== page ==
In other jurisdictions, the courts, in well reasoned opinions construing statutory provisions substantially like paragraph 9, supra, have held that the obligation or liability must either arise from contract or from a wrong growing out of a contract tainted with fraud.5 

We are of the opinion that paragraph 9, supra, does not embrace an action for conspiracy, nor for the fraudulent and malicious dissemination of false, misleading or untrue statements.

Counsel for Royalty contend that by setting up the fourth ground of the motion to quash the service by publication defendants sought affirmative relief and entered a general appearance. That contention is without merit. Rule 12(b) of the Federal Rules of Civil Procedure, 28 U.S. C.A., provides that: "No defense or objection is waived by being joined with one or more other defenses or objections in a responsive pleading or motion." That rule abolishes the distinction between general and special appearances,6  and the setting up of the alternative fourth ground did not constitute a waiver of the other grounds of the motion to quash.

The judgment is affirmed.


Hereinafter called Royalty


Hereinafter called Survey


Sunderlin v. Warner, 42 Idaho 479, 246 P. 1, 3; Levinson v. Seeman Bros., Inc., 166 A. 630, 11 N.J.Misc. 402. See also: Markle v. Dearmin, 117 Colo. 45, 184 P.2d 495, 496; Home Sav. Bank v. Rolando, 57 R.I. 205, 189 A. 27, 30; Hougham v. Rowland, 33 Cal. App. 2d 11, 90 P.2d 860, 863


The cases relied on by Royalty are not in point. Hendrickson v. Brown, 11 Okl. 41, 65 P. 935, was an action to set aside a contract on the ground of fraudulent misrepresentations made as an inducement to the contract and to recover the purchase money paid under the contract. The precise question decided was that the action was for the recovery of money, although equitable relief was a prerequisite to the recovery of the money judgment. While the ground for the attachment does not appear from the opinion, it will be observed that the contract was tainted with fraud

Kidd v. Seifert, 11 Okl. 32, 65 P. 931, was an action in tort for damages. The court there held that it was an action for recovery of money and, since the cause of action arose wholly within Oklahoma territory, plaintiff was entitled to an attachment on the ground of the defendant's non-residence under 12 O.S.A. § 1151, Par. 1, which provides: "When the defendant, or one of several defendants, is a foreign corporation, or a nonresident of this State, (but no order of attachment shall be issued on the ground or grounds in this clause stated for any claim other than a debt or demand arising upon contract, judgment or decree, unless the cause of action arose wholly within the limits of this State, which fact must be established on the trial): * * *."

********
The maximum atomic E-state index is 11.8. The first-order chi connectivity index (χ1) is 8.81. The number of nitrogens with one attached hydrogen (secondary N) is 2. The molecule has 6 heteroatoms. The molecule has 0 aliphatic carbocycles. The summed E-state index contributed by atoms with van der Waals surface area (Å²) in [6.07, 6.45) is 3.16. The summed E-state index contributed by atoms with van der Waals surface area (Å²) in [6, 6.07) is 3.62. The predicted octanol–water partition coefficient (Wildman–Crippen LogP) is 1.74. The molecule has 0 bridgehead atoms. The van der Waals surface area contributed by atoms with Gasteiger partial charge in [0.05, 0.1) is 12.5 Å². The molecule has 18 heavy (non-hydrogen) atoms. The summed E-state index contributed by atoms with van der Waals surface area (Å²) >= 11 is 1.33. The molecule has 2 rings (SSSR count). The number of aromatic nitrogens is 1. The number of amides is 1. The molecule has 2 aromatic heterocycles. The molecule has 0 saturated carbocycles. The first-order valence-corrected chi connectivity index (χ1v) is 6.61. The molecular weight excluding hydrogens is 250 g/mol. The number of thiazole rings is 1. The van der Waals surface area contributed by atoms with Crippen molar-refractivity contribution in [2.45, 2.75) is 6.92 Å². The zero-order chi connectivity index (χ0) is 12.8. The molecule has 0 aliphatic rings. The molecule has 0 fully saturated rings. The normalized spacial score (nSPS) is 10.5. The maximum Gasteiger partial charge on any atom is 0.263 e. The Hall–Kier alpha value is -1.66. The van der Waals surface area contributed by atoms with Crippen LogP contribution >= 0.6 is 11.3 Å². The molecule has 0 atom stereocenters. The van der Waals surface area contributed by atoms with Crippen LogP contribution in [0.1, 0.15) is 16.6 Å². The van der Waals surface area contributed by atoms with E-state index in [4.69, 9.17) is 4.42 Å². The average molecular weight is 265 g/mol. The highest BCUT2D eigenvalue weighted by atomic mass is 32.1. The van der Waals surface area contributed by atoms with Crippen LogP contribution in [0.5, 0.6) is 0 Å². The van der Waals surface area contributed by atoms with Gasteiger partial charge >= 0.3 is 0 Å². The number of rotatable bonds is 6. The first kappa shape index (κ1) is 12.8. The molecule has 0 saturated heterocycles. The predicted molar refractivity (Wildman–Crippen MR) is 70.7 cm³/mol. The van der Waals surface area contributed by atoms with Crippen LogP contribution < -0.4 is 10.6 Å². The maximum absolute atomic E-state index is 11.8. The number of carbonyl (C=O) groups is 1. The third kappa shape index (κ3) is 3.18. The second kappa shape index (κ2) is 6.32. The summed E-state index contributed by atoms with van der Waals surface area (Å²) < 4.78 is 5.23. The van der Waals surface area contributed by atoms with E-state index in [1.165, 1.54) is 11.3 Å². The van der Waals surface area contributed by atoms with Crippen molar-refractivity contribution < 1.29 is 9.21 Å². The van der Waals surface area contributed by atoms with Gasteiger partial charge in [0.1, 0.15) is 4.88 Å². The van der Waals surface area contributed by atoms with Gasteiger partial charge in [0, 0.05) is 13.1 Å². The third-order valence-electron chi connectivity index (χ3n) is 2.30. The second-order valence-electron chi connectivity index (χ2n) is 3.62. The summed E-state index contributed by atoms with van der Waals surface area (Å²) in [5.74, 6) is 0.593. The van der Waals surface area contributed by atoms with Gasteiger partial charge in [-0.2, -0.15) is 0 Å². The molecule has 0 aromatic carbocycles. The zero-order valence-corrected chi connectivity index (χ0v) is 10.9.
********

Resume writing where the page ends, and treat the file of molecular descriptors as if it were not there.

Stone v. Boone, 24 Kan. *337, held that an action by one partner against a copartner to recover one-half of the profits of the business of the firm prior to an accounting was not a debt or demand arising upon contract, judgment, or decree, and that an action in attachment could not be maintained under a provision of the Kansas statute substantially like paragraph 1 of the Oklahoma statute quoted above, since the cause of action did not arise wholly within the limits of Kansas.

Gillespie v. Lovell, 7 Kan. *419, was an action for the recovery of money due on an account and to foreclose a mechanic's lien for the amount so claimed to be due. The court simply held that it was an action for recovery of money within the Kansas attachment statute, since the plaintiff sought a personal judgment for the amount of the debt.

Cain v. Perfect, 89 Kan. 361, 131 P. 573, simply sustained an attachment on the ground of nonresidence in an action for wrongful death after the section of the Kansas statute making nonresidence a ground for attachment had been amended by striking out the limitation that the cause of action must arise wholly within the limits of Kansas.


Merchants Bank of Cleveland v. Ohio Life Ins. & Trust Co., (Ohio) 1 Disn., Ohio, 469; Ellison v. Bartgis, 119 W.Va. 531, 194 S.E. 344; Emerson v. Detroit Steel & Spring Co., 100 Mich. 127, 58 N.W. 659, 660


Davis v. Ensign-Bickford Co., 8 Cir., 139 F.2d 624, 627; Orange Theatre Corp. v. Rayherstz Amusement Corp., 3 Cir., 139 F.2d 871, 873-874; Fahey v. O'Melveny & Myers, 9 Cir., 200 F.2d 420, 451; Vilter Mfg. Co. v. Rolaff, 8 Cir., 110 F.2d 491, 495; Blank v. Bitker, 7 Cir., 135 F.2d 962, 965-966